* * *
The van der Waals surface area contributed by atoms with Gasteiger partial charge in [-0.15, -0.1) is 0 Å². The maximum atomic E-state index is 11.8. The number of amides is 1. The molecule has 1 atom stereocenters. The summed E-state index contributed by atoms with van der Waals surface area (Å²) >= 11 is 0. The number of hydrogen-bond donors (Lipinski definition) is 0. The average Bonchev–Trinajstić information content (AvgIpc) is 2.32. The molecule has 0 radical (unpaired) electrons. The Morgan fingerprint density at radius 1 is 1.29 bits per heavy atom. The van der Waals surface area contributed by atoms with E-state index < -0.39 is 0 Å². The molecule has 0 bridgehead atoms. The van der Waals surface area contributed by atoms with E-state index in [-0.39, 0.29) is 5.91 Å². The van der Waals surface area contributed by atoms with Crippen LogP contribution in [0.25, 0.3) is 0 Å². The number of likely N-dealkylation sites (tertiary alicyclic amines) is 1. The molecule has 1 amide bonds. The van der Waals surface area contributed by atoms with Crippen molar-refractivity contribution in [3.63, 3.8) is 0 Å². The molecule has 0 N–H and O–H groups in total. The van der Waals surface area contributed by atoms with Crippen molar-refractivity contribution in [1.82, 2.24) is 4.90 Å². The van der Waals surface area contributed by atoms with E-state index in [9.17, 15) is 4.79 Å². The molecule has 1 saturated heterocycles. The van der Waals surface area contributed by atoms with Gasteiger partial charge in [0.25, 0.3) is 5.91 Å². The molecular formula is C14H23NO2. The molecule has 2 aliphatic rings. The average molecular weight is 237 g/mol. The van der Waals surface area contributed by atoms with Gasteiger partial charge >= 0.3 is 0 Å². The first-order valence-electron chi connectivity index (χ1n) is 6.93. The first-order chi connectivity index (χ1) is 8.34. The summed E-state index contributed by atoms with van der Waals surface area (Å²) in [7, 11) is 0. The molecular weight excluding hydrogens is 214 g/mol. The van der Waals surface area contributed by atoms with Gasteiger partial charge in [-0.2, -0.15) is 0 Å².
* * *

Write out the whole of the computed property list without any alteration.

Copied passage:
The van der Waals surface area contributed by atoms with Gasteiger partial charge in [-0.15, -0.1) is 0 Å². The maximum atomic E-state index is 11.8. The number of amides is 1. The molecule has 1 atom stereocenters. The summed E-state index contributed by atoms with van der Waals surface area (Å²) >= 11 is 0. The number of hydrogen-bond donors (Lipinski definition) is 0. The average Bonchev–Trinajstić information content (AvgIpc) is 2.32. The molecule has 0 radical (unpaired) electrons. The Morgan fingerprint density at radius 1 is 1.29 bits per heavy atom. The van der Waals surface area contributed by atoms with E-state index < -0.39 is 0 Å². The molecule has 0 bridgehead atoms. The van der Waals surface area contributed by atoms with E-state index in [-0.39, 0.29) is 5.91 Å². The van der Waals surface area contributed by atoms with Crippen LogP contribution in [0.25, 0.3) is 0 Å². The number of likely N-dealkylation sites (tertiary alicyclic amines) is 1. The molecule has 1 amide bonds. The van der Waals surface area contributed by atoms with Crippen molar-refractivity contribution in [3.63, 3.8) is 0 Å². The molecule has 0 N–H and O–H groups in total. The van der Waals surface area contributed by atoms with Crippen molar-refractivity contribution in [1.82, 2.24) is 4.90 Å². The van der Waals surface area contributed by atoms with E-state index in [9.17, 15) is 4.79 Å². The molecule has 1 saturated heterocycles. The van der Waals surface area contributed by atoms with Gasteiger partial charge in [0.25, 0.3) is 5.91 Å². The molecular formula is C14H23NO2. The molecule has 2 aliphatic rings. The average molecular weight is 237 g/mol. The van der Waals surface area contributed by atoms with Gasteiger partial charge >= 0.3 is 0 Å². The first-order valence-electron chi connectivity index (χ1n) is 6.93. The first-order chi connectivity index (χ1) is 8.34. The summed E-state index contributed by atoms with van der Waals surface area (Å²) in [7, 11) is 0. The molecular weight excluding hydrogens is 214 g/mol. The van der Waals surface area contributed by atoms with Gasteiger partial charge in [-0.2, -0.15) is 0 Å².